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  4. I really like the Shining, and I think Everything’s Eventual is his best short fiction collection (especially 1408 and The Road Virus Heads North… read those in the middle of the day).

    Glad you liked ‘Salem’s Lot! I wanted to share, since you mentioned the similarities to Dracula, that King did begin it as an homage. He mentions in the intro to the audiobook that he was talking over what would happen to the Count if he came to modern America with Tabitha King, and she suggested setting it in the country. He also mentions the EC vampire comics as a big influence.

    Have fun with the next book!

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    1. I have a feeling The Shining would be much too scary for me, lol. But I’ve gotta read The Stand soon for the Dark Tower series and it’s probably too scary too… And ah, I’m not surprised!

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  5. It’s a good question. One of my favorite discussions ever started from a mug which described Shakespeare as “the greatest playwright of all time,” which we found hard to dispute, but we wondered if there were others we could identify, in fiction, in poetry, and say the same. Perhaps getting to genre it’s easier, Tolkien for Fantasy, Herbert perhaps for Science Fiction. Stephen King came up though as a possible contender for a best novelist. And certainly in the horror genre. Finding the comparable writer is hard.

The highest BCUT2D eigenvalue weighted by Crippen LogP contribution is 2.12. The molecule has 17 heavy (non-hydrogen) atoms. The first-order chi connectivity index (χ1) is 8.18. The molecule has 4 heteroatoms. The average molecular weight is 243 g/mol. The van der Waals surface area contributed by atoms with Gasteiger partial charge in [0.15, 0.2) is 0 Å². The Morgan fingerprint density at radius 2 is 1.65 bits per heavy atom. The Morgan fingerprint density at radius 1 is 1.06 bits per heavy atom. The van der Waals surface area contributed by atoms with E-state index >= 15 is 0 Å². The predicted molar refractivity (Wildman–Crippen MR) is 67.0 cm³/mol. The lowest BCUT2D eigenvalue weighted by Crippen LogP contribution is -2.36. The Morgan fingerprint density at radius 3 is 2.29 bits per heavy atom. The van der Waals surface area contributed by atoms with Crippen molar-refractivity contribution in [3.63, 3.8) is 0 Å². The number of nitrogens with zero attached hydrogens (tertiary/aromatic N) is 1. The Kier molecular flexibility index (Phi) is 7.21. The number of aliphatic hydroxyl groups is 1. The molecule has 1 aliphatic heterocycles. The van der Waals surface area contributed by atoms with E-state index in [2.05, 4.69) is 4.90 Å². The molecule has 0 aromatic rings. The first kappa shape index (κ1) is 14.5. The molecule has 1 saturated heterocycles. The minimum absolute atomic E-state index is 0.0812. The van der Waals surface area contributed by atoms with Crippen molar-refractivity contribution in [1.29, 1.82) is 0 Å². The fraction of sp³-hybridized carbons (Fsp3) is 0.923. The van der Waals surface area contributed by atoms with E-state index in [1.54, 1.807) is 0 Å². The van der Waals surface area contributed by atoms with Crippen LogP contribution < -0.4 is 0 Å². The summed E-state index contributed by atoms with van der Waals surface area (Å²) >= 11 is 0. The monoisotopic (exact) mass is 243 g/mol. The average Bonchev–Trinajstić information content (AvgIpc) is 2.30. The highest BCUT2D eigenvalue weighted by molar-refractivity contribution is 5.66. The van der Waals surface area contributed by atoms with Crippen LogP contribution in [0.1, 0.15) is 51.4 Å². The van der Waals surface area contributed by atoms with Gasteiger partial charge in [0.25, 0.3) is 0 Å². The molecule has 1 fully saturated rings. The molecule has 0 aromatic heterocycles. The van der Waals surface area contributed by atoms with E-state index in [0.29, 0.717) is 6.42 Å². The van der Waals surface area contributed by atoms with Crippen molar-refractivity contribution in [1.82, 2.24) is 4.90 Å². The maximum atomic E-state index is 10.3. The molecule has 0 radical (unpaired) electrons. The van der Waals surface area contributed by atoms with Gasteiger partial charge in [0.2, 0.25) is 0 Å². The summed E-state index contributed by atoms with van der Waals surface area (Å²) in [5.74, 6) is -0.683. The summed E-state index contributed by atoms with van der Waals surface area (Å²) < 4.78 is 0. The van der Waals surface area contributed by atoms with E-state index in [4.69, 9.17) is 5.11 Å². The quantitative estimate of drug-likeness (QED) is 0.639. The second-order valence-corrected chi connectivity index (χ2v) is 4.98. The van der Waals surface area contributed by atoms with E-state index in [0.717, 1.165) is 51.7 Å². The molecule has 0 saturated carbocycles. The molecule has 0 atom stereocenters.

Glad you liked The Gunslinger! He really expands the world in the second book. And Salem’s Lot will come up later, say please, say thankya.

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    1. Hm. I still haven’t read Dune. I started it once like ten years ago and never got around to finishing it. Might have to give that a go soon, it’s been so long it’d still count as first impressions, lol.

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      1. So controversial opinion: the three immediate prequel books by his son and Kevin J. Anderson were decent, action- and character-based books, and can give you a good attachment to a lot of the characters in Dune. Then many of them die and you feel it more! So those are the “House _” books.

        Dune itself hits the balance between ideas, characters, plot, action… from reading science fiction before and after it, I think it changed the landscape to make SF way more focused on plot and characters. Also probably something of the move from serialized SF to the full novel.

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  6. There are so many good SK books! Salems lot was my first as well and I was hooked. I’ve read almost all of his books. I also like Peter Straub-Read The Talisman. Straub and King wrote it together!

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  7. I’m glad you liked Salem’s Lot. It was one of the first books by King I ever read. If you want to get the full flavor of King’s breadth and depth try one of his anthologies. I would rec Everything’s Eventual, or Just After Sunset, which contain a wide range of stories from Thriller, to Horror, to Drama.